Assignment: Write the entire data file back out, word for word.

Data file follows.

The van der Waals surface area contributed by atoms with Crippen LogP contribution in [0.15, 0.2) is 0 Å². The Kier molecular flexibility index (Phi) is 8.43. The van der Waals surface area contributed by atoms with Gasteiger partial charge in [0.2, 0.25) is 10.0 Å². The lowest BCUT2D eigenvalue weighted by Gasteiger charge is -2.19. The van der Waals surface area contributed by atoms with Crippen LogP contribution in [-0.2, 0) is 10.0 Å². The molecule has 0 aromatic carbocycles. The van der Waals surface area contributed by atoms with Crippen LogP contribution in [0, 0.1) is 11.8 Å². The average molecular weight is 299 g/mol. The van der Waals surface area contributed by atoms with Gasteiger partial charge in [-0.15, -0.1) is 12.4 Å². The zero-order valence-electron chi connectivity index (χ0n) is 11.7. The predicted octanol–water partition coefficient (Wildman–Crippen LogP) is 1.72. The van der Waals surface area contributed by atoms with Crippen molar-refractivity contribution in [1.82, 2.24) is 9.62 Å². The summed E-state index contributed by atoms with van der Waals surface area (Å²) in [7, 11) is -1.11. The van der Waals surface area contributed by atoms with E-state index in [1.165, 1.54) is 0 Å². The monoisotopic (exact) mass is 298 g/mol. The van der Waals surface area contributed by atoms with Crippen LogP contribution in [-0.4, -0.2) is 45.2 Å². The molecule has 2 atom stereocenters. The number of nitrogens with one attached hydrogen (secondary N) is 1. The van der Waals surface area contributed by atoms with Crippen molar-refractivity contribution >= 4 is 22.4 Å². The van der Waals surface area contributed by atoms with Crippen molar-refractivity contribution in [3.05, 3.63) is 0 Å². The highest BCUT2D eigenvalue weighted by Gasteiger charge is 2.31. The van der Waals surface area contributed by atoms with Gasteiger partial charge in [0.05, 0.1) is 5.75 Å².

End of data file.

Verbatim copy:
The van der Waals surface area contributed by atoms with Crippen LogP contribution in [0.15, 0.2) is 0 Å². The Kier molecular flexibility index (Phi) is 8.43. The van der Waals surface area contributed by atoms with Gasteiger partial charge in [0.2, 0.25) is 10.0 Å². The lowest BCUT2D eigenvalue weighted by Gasteiger charge is -2.19. The van der Waals surface area contributed by atoms with Crippen LogP contribution in [-0.2, 0) is 10.0 Å². The molecule has 0 aromatic carbocycles. The van der Waals surface area contributed by atoms with Crippen LogP contribution in [0, 0.1) is 11.8 Å². The average molecular weight is 299 g/mol. The van der Waals surface area contributed by atoms with Gasteiger partial charge in [-0.15, -0.1) is 12.4 Å². The zero-order valence-electron chi connectivity index (χ0n) is 11.7. The predicted octanol–water partition coefficient (Wildman–Crippen LogP) is 1.72. The van der Waals surface area contributed by atoms with Crippen molar-refractivity contribution in [1.82, 2.24) is 9.62 Å². The summed E-state index contributed by atoms with van der Waals surface area (Å²) in [7, 11) is -1.11. The van der Waals surface area contributed by atoms with E-state index in [1.165, 1.54) is 0 Å². The monoisotopic (exact) mass is 298 g/mol. The van der Waals surface area contributed by atoms with Crippen LogP contribution in [-0.4, -0.2) is 45.2 Å². The molecule has 2 atom stereocenters. The number of nitrogens with one attached hydrogen (secondary N) is 1. The van der Waals surface area contributed by atoms with Crippen molar-refractivity contribution >= 4 is 22.4 Å². The van der Waals surface area contributed by atoms with Crippen molar-refractivity contribution in [3.05, 3.63) is 0 Å². The highest BCUT2D eigenvalue weighted by Gasteiger charge is 2.31. The van der Waals surface area contributed by atoms with Gasteiger partial charge in [0.05, 0.1) is 5.75 Å².